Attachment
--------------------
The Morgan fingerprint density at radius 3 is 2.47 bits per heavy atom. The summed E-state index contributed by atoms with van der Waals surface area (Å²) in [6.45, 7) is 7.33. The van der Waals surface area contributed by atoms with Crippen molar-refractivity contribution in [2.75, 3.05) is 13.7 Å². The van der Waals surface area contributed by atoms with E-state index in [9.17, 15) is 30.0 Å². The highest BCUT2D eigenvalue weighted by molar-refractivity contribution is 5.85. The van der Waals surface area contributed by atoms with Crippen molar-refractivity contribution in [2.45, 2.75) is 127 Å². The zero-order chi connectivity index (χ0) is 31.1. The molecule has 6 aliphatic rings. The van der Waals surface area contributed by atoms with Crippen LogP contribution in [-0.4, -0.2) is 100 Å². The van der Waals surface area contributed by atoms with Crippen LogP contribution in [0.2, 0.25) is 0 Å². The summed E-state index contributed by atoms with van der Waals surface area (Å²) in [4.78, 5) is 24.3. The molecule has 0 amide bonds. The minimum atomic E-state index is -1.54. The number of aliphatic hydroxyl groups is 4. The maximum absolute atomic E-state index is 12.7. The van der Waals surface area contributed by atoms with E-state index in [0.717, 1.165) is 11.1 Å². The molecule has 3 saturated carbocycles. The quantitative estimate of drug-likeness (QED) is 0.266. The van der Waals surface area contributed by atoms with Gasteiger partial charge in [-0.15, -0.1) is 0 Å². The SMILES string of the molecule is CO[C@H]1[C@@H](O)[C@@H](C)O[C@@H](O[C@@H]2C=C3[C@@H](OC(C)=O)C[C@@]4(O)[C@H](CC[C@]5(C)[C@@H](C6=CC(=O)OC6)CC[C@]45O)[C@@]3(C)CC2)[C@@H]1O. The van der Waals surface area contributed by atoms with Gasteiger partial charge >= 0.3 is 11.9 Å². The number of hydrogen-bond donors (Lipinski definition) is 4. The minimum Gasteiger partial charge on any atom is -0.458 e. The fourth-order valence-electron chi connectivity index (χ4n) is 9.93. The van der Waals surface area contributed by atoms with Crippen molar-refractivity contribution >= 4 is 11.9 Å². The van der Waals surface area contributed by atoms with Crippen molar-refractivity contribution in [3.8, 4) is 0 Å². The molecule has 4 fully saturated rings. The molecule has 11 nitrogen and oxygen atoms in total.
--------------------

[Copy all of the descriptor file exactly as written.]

The Morgan fingerprint density at radius 3 is 2.47 bits per heavy atom. The summed E-state index contributed by atoms with van der Waals surface area (Å²) in [6.45, 7) is 7.33. The van der Waals surface area contributed by atoms with Crippen molar-refractivity contribution in [2.75, 3.05) is 13.7 Å². The van der Waals surface area contributed by atoms with E-state index in [9.17, 15) is 30.0 Å². The highest BCUT2D eigenvalue weighted by molar-refractivity contribution is 5.85. The van der Waals surface area contributed by atoms with Crippen molar-refractivity contribution in [2.45, 2.75) is 127 Å². The zero-order chi connectivity index (χ0) is 31.1. The molecule has 6 aliphatic rings. The van der Waals surface area contributed by atoms with Crippen LogP contribution in [-0.4, -0.2) is 100 Å². The van der Waals surface area contributed by atoms with Crippen LogP contribution in [0.2, 0.25) is 0 Å². The summed E-state index contributed by atoms with van der Waals surface area (Å²) in [4.78, 5) is 24.3. The molecule has 0 amide bonds. The minimum atomic E-state index is -1.54. The number of aliphatic hydroxyl groups is 4. The maximum absolute atomic E-state index is 12.7. The van der Waals surface area contributed by atoms with E-state index in [0.717, 1.165) is 11.1 Å². The molecule has 3 saturated carbocycles. The quantitative estimate of drug-likeness (QED) is 0.266. The van der Waals surface area contributed by atoms with Gasteiger partial charge in [-0.15, -0.1) is 0 Å². The SMILES string of the molecule is CO[C@H]1[C@@H](O)[C@@H](C)O[C@@H](O[C@@H]2C=C3[C@@H](OC(C)=O)C[C@@]4(O)[C@H](CC[C@]5(C)[C@@H](C6=CC(=O)OC6)CC[C@]45O)[C@@]3(C)CC2)[C@@H]1O. The van der Waals surface area contributed by atoms with Gasteiger partial charge >= 0.3 is 11.9 Å². The number of hydrogen-bond donors (Lipinski definition) is 4. The minimum Gasteiger partial charge on any atom is -0.458 e. The fourth-order valence-electron chi connectivity index (χ4n) is 9.93. The van der Waals surface area contributed by atoms with Crippen molar-refractivity contribution >= 4 is 11.9 Å². The van der Waals surface area contributed by atoms with Crippen molar-refractivity contribution in [3.8, 4) is 0 Å². The molecule has 4 fully saturated rings. The molecule has 11 nitrogen and oxygen atoms in total.